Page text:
Erick taps into water with wires

THIRSTY WORK: Water hunter Erick van Ingen, from Victoria, was in the area last week helping farmers locate water on their properties.

THIRSTY WORK: Water hunter Erick van Ingen, from Victoria, was in the area last week helping farmers locate water on their properties.

HE CAN locate water simply by using wires and sticks, but don’t call him a diviner.

Erick van Ingen, who found fame on a television program in 2002, was in the area last week putting the mystical art of what he likes to call “water hunting”, to good use.

Mr van Ingen lives in north-eastern Victoria, but visited a number of farms around the district including some at Hillston and Rankins Springs.

Mr van Ingen said local farmers used his services to find groundwater on their properties.

He used his sticks to determine the location of streams, the volume of water flow, water depth and salinity.

“I travel all over Australia,” he said.

“I usually look for pools of water fed by a number of streams. My success rate on irrigation is 100 per cent, on stock and domestic I have a 95 per cent success rate.

“I don’t like to call myself a diviner. I prefer water hunter. I’m pretty sure I’m the only one in Australia who does what I do. I do teach people once a year and I only teach seven at a time and it usually takes a fortnight.

“I’ve got a number of different rods I use. About eight months ago I finished working on a rod that allows me to determine water quality.”

Mr van Ingen’s “big breakthrough” came after appearing on Today Tonight in 2002, where he won a sceptic’s water divining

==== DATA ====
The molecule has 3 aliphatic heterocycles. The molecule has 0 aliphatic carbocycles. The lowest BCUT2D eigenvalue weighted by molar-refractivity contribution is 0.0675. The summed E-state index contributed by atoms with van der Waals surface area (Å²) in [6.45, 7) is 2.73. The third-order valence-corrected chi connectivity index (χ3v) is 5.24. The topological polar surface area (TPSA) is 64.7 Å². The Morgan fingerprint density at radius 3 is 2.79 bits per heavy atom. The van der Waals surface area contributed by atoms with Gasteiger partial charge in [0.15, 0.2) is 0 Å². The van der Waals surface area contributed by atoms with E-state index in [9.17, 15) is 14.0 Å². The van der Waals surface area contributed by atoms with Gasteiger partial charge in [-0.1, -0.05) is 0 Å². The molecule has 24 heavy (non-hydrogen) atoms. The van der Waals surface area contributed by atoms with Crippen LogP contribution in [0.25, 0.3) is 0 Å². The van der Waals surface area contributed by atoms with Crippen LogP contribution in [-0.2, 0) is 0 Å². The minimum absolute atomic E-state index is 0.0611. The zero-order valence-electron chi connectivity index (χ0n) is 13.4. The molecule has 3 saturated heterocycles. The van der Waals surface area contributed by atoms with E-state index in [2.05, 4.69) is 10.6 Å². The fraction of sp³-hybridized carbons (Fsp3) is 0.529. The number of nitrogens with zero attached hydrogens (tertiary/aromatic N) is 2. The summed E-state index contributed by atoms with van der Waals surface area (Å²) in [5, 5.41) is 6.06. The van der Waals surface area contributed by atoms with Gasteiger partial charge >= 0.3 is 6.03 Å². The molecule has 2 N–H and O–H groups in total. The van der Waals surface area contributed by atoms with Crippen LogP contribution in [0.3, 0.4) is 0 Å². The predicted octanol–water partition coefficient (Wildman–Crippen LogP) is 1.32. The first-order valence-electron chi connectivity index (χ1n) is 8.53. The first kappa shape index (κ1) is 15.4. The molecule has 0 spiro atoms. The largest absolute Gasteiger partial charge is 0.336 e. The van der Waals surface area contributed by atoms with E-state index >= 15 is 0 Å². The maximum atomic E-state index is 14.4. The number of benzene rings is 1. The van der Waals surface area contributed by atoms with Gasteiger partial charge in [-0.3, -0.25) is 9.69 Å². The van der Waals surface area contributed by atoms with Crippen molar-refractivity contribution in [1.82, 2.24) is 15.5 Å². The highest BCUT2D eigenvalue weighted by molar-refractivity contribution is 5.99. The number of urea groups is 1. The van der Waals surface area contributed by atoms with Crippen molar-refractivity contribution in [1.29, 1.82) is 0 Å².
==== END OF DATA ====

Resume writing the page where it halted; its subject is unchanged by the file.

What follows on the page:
contest with 100 per cent accuracy.

“They asked me if I could come and be part of the show. There were around six of us and they used bottles with water, some empty ones and some with saw dust that were 

hidden and I got every one right,” he said.

French-born Mr van Ingen said he began water divining when he was eight years old after being inspired by an episode of the television series Bonanza.

“I remember watching this man with a stick and it went up and down. My brother and I went outside and tried it with our own sticks and an old man told us we were doing it wrong so he showed us how,” he said.

Mr van Ingen’s skills have taken him right across the country and while he has now moved on he does plan to return to this area later in the year.

Mr van Ingen paid a visit to Rankins Springs farmers Julie and Peter Groat last week.

Mrs Groat said they were happy with the four hours he spent searching their property.

“We just got hold of him by chance because someone told us he was in the area,” she said.

“We’ve got a spring behind our house but it’s too salty so we can’t use it.

“We have a fairly big garden and we always have trouble in summer. Some people are sceptical but he was so thorough and he could tell us how much water and how far down it was. I even had a go with the stick and it turned for me. It’s good to know that he has found useable water, but it is costly to bore so we will have to look into it.”

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